TheLinux kernel maintains a “tainted state” which is includedin kernel error messages. The tainted state provides an indicationwhether something has happened to the running kernel that affectswhether a kernel error or hang can be troubleshot effectively byanalysing the kernel source code. Some of the information in thetaint relates to whether the information provided by the kernel in anerror message can be considered trustworthy.
As an example,the taint state is set when a machine check exception (MCE) has beenraised, indicating a hardware related problem has occurred.
Oncethe tainted state of a running kernel has been set, it cannot beunset other than by reloading the kernel, that is by shutting downand then restarting the system.
Thetainted status of the kernel not only indicates whether or not thekernel has been tainted but also indicates what type(s) of eventcaused the kernel to be marked as tainted. This information isencoded through single-character flags in the string following”Tainted:”in a kernel error message.
P: A module with aProprietary license has been loaded, i.e. a module that is notlicensed under the GNU General Public License (GPL) or a compatiblelicense. This may indicate that source code for this module is notavailable to the Linux kernel developers or to SUSE developers.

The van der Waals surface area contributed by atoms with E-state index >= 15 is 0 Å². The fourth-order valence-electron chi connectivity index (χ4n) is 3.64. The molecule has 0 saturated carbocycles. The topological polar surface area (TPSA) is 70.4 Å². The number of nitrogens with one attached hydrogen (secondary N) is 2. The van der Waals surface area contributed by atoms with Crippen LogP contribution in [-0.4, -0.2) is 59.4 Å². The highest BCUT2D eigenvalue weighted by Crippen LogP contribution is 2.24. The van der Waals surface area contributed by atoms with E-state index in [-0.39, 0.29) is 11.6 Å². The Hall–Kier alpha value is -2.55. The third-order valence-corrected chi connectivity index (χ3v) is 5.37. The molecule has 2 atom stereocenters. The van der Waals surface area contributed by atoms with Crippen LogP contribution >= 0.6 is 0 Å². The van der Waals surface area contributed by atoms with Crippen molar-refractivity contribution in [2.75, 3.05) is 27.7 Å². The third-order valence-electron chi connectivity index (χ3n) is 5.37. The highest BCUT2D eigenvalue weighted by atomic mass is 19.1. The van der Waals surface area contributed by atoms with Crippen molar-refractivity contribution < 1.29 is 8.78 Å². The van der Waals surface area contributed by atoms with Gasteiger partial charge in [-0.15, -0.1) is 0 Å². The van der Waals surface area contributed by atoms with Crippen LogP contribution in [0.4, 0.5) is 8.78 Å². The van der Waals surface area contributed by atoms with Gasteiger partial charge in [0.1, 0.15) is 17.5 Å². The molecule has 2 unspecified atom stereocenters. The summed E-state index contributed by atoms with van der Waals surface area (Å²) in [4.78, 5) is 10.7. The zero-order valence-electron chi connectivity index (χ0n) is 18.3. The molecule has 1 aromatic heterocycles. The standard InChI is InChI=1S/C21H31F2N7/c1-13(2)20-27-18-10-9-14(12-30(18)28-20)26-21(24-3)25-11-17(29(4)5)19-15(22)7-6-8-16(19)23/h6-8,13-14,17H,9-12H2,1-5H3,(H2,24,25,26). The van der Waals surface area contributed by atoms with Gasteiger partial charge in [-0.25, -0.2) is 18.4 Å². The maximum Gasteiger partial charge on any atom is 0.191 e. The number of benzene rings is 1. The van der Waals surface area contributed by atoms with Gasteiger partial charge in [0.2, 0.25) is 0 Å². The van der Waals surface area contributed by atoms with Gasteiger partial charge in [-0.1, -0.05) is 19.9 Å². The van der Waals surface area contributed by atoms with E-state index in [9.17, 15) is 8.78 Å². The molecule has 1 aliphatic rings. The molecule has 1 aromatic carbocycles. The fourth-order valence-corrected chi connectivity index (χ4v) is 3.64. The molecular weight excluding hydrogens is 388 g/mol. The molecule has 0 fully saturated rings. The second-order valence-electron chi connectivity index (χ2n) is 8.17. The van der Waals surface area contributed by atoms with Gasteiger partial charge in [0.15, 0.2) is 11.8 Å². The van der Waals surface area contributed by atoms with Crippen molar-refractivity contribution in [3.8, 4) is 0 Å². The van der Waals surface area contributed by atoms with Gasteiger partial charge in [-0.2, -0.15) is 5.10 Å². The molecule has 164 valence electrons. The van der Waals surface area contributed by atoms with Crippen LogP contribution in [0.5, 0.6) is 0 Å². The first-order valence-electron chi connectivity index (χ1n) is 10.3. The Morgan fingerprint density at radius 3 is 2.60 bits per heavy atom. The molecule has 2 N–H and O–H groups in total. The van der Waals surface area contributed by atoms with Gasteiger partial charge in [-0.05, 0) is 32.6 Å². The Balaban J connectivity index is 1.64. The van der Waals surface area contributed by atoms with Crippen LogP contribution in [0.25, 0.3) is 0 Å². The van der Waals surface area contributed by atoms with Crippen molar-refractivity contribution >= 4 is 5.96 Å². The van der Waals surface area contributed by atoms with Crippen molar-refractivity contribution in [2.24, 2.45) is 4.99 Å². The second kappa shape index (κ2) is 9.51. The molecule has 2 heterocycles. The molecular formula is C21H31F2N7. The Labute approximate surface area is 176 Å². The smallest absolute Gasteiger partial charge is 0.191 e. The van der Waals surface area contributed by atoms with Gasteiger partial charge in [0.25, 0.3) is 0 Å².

G: The opposite of’P‘: the kernel has been tainted (for a reason indicated by adifferent flag), but all modules loaded into it were licensed underthe GPL or a license compatible with the GPL.
F: A module wasloaded using the Force option “-f” of insmod ormodprobe, which caused a sanity check of the versioning informationfrom the module (if present) to be skipped.
R: A module whichwas in use or was not designed to be removed has been forcefullyRemoved from the running kernel using the force option “-f”of rmmod.
S: The Linux kernelis running with Symmetric MultiProcessor support (SMP), butthe CPUs in the system are not designed or certified for SMP use.
M: A Machine CheckException (MCE) has been raised while the kernel was running.MCEs are triggered by the hardware to indicate a hardware relatedproblem, for example the CPU’s temperature exceeding a threshold or amemory bank signaling an uncorrectable error.
B:A process has been found in a Badpage state, indicating a corruption of the virtual memory subsystem,possibly caused by malfunctioning RAM or cache memory.
U:Useror user application specifically requested that the Tainted flag beset, ‘ ‘ otherwise.
D:Kernel has Diedrecently, i.e. there was an OOPS or BUG.
W:A Warninghas previously been issued by the kernel.
C:A staging driver has been loaded.
A:ACPItable has been overriden [From SLES11 SP1 onwards]
I:Kernel is working around a severe bug in the platform firmware[From SLES11 SP2 onwards]
O:An Out-of-tree module has been loaded [From SLES12 SP0onwards]
L:A Soft Lockup has previously occured on the system [FromSLES12 SP2 onwards]
K:The Kernel has been live patched [From SLES12 SP2 onwards]
The taint flagsabove are implemented in the standard Linux kernel and indicate thatthe information provided in kernel error messages is not necessarilyto be trusted.
InSUSE kernels, additional taint flags are implemented.
N:An uNsupportedmodule has been loaded, i.e. a module which is not supported by SUSEand which is not known to be supported by a third party. For example,the module is a driver that is not yet mature enough to besupportable or is a driver for an obsolete type of hardware which canno longer be tested adequately.